For 34 years, LIIF has provided creative capital solutions to support facilities across America. LIIF is invested – not only in homes, schools and community centers – but in innovation and collaboration.

Message from LIIF Leadership ›

Dear Friends:

At LIIF, we strive every day to build and preserve healthy, vibrant and equitable communities. Yet, many have experienced strong headwinds this year, with a growing wealth gap, increasing displacement pressures on low income families and people of color and natural disasters threatening the resilience of our cities and towns. In a time of great challenges, individuals and organizations are rallying to support the most vulnerable communities. You can count LIIF and our partners among them...

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LIIF partners to bring groundbreaking capital solutions and multi-use facilities and services to low-income communities.

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We invest in local efforts to increase access to amenities and resources for marginalized groups and people of color.

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How we’re working to build more affordable homes and inclusive communities while curbing displacement pressures.

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Our Impact

Since 1984, LIIF has invested capital to increase the supply of affordable homes and critical community facilities. Our investments have created jobs and expanded amenities and services for millions of Americans, 97% of whom are low-income.

$2.4 billion invested in communities

2.1 million people served

$62 billion in benefits to families and communities

159,000 jobs created

77,000 homes built

100,000 K-12 school slots created

270,000 early care & education slots created

35 million sqft of health clinic, community and commercial space created

& Integration

To address the complex, interconnected causes of poverty, we need interconnected solutions. Integrated developments – or multi-use projects such as affordable housing co-located with employment or health services – offer cost savings, improved health outcomes and pathways to economic stability. LIIF relies on our regional expertise and longstanding partnerships to address local needs. Below are a few projects from the past year that exemplify LIIF’s innovative financing to support integrated development.

A National Model for Co-Located Health & Housing

Just east of Hwy 205 in Portland, OR, car dealerships rest on large lots, and homeless encampments stretch out under the highway. In this neighborhood, one-third of residents live in poverty, but a towering building sealed with blue construction wrapper signifies opportunity. When it opens in 2019, the Blackburn Building will offer 175 affordable and transitional housing units in addition to medical, recovery and employment services for 3,000 individuals each year.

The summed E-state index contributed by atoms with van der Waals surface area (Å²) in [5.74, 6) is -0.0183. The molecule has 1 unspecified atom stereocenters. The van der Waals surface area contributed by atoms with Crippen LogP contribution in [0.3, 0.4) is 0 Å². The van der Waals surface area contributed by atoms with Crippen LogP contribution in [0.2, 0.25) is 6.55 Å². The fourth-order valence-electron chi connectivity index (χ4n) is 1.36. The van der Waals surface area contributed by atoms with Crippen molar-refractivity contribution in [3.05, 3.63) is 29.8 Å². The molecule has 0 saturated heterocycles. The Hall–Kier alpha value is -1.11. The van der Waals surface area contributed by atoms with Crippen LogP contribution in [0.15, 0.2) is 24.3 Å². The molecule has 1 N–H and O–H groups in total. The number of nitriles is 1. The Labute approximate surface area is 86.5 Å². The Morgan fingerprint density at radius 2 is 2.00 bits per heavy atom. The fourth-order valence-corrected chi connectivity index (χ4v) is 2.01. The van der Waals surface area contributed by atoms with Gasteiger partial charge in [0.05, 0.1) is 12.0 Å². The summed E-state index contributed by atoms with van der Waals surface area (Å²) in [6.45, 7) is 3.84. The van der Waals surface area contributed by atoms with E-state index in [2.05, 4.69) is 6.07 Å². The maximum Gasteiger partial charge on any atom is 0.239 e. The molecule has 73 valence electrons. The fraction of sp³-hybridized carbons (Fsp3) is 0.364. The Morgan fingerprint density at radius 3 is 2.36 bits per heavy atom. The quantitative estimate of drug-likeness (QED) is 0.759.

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Advancing Equity

At the center of LIIF’s work is our belief that every American deserves a fair chance at a healthy life with access to opportunity. LIIF, too, is taking a hard look at the way we think about advancing social justice and equity and asking ourselves: What more can we do? The following stories highlight a few ways in which we’ve bolstered women- and minority-owned early care and education businesses, invested in diverse-by-design charter schools and supported grassroots initiatives.

Expanding Access to High-Quality Early Care and Education

Access to high-quality early care and education (ECE) is a crucial and cost-efficient investment in a child’s long-term economic mobility, yet it is increasingly out-of-reach for families. In the past year, ECE costs have risen sharply, and in 28 states, center-based care is more expensive than one year of public university tuition. At the same time, there has been a growing national movement for universal Pre-K (UPK), and more local governments have proclaimed plans for UPK expansion, creating a national need for ECE slots.

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Bolstering Communities

Over the next 25 years, the U.S. population is projected to grow by 70 million people, increasing demand for homes and schools, and increasing pressure on numerous high-density neighborhoods. LIIF is partnering with local and national groups to advance projects that reduce displacement, concentrated poverty and gentrification, while growing well-planned, transit-connected communities.

A Win Against Displacement in America’s Most Expensive City

On the prominent San Francisco Mission Street corridor between two metro stations, a tattered two-story building covered with graffiti and fliers has sat abandoned for nearly a decade. Once a historic art deco storefront, the building is currently being redeveloped into a multi-use home to approximately 63 housing units (available to families earning 80-120% of Area Median Income), a Head Start early care and education center and a longstanding local dance company.

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